The Tupolev Tu-12 (development designation Tu-77) was an experimental Soviet jet-powered medium bomber developed from the successful piston-engined Tupolev Tu-2 bomber after the end of World War II. It was designed as a transitional aircraft to familiarize Tupolev and the VVS with the issues involved with jet-engined bombers. Development The Tupolev Tu-73 jet-engined bomber project was suffering delays in early 1947 and Tupolev suggested re-engining the Tu-2 medium bomber with imported British Rolls-Royce Nene jet engines to produce a jet bomber as quickly as possible. Design work began well before official approval was received on 31 May 1947 for one Tu-2S to be converted in the OKB's workshop and another five to be converted at Zavod (Factory) Nr. 23, but construction of the prototype had already begun in early May under the bureau designation Tu-77.[1] Changes from the standard Tu-2 were minimized to speed production and they consisted of the following:[2] Two Nene jet engines replaced the standard Sh ...more...

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Aircraft first flown in 1947

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Tupolev aircraft

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Yakovlev Yak-27

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Yakovlev Yak-27

The Yakovlev Yak-27 (NATO reporting name "Flashlight-C") was a family of Soviet supersonic aircraft developed in 1958 from the Yak-121 prototype. The most built variant was the tactical reconnaissance Yak-27R (NATO reporting name "Mangrove"). Design and development The Yak-121 prototype was developed as a successor to the Yak-25 family and it became the base for the Yak-27 family of supersonic interceptor and tactical reconnaissance aircraft. The Yak-27 and Yak-27K interceptors, armed with guns and K-8 missiles respectively, reached or exceeded their requirements, but were overtaken in performance by the Sukhoi Su-9, and so production was not authorized. A high-altitude interceptor version, the Yak-27V, was converted from the Yak-121 prototype by fitting a 1,300 kg•f (2,866 lb•f) Dushkin S-155 rocket booster in the rear fuselage, and Tumansky RD-9AKYe afterburning turbojets. Although performance was very good, reaching the height of 23,000 m (75,400 ft) during trials, development was halted due to maintenan ...more...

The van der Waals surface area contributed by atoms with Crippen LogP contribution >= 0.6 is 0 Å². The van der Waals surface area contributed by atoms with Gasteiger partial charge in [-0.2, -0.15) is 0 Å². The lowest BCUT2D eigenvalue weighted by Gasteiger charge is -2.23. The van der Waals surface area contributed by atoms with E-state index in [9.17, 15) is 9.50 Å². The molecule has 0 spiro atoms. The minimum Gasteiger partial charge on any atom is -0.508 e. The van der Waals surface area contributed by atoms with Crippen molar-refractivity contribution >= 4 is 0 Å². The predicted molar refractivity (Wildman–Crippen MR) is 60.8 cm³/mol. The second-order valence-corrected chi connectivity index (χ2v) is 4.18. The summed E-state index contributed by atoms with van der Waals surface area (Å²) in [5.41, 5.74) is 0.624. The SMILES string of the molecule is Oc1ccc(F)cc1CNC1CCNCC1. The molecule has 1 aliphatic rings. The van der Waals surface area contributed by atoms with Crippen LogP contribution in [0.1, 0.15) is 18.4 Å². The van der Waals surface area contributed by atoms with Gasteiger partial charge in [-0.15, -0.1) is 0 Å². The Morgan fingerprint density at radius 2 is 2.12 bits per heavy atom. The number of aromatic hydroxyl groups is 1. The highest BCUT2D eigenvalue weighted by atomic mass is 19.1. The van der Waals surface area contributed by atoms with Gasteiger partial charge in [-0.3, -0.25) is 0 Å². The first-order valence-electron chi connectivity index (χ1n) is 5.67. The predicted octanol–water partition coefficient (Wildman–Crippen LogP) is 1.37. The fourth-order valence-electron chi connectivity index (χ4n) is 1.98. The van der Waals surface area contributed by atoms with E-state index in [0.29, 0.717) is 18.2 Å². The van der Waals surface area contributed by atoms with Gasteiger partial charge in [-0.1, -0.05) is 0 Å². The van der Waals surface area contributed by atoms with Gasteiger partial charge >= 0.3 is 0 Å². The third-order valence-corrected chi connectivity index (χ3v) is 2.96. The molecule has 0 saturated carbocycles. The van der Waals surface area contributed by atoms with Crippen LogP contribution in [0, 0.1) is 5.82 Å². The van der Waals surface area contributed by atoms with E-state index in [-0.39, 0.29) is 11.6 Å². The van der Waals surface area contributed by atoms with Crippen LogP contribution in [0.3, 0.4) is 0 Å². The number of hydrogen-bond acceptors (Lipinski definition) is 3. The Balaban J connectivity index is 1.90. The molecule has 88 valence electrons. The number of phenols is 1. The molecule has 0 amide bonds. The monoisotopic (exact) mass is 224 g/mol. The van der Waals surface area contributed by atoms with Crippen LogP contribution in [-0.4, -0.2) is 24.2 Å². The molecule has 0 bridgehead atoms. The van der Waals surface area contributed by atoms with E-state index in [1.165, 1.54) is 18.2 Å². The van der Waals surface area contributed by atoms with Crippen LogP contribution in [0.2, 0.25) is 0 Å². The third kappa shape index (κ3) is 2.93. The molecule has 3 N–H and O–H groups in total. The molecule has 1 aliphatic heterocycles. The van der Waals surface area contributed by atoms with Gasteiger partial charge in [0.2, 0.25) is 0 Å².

Aircraft first flown in 1956

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Yakovlev Yak-25

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Yakovlev Yak-25

The Yakovlev Yak-25 (NATO designation Flashlight-A/Mandrake) was a swept wing, turbojet-powered interceptor and reconnaissance aircraft built by Yakovlev and used by the Soviet Union. Design and development The Yak-25 originated from a need for long-range Interceptor aircraft to protect the USSR's northern and eastern territory. The specification for a two-seat, twin-engine jet fighter and a related reconnaissance aircraft was issued by Joseph Stalin on 6 August 1951.[1] Yak-120 Yakovlev began developing a two-seat, twin-engine patrol interceptor, designated the Yak-120 by the design bureau, in 1951. It received official authorization by a directive of the Council of Ministers on 10 August of that year. In a break from previous Yakovlev designs, the Yak-120's thin, mid-set wings were swept back at a 45 degree angle with large two-section flaps. To provide more directional stability, a ventral fin was attached to the swept cruciform tail surfaces. The aircraft was powered by two Mikulin AM-5 turbojets, mou ...more...

Aircraft first flown in 1952

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THK-16

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THK-16

The THK-16 Mehmetçik (Turkish: "Little Mehmet"[1]) was an aircraft designed in Turkey in the early 1950s to provide the Turkish Air Force with a domestically designed and built jet trainer. The project was cancelled without the aircraft having been built.[2][3] As designed, the THK-16 was to have been a conventional, mid-wing monoplane with the pilot and instructor seated in tandem under a long canopy. Power would have been provided by two small turbojets mounted in underwing nacelles, and construction was to have been metal throughout.[3] Design work was practically complete in 1952 when Türk Hava Kurumu was bought out by MKEK. Although the THK-16 was selected as one of the THK designs that MKEK felt was worth continuing with and allocated the designation MKEK-3, the Turkish Air Force purchased the Lockheed T-33 Shooting Star as its jet trainer and work on the local design was abandoned.[3] Specifications (as designed) Data from Cebeci 2004 General characteristics Crew: Two, student and instructor L ...more...

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Tupolev Tu-98

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Tupolev Tu-98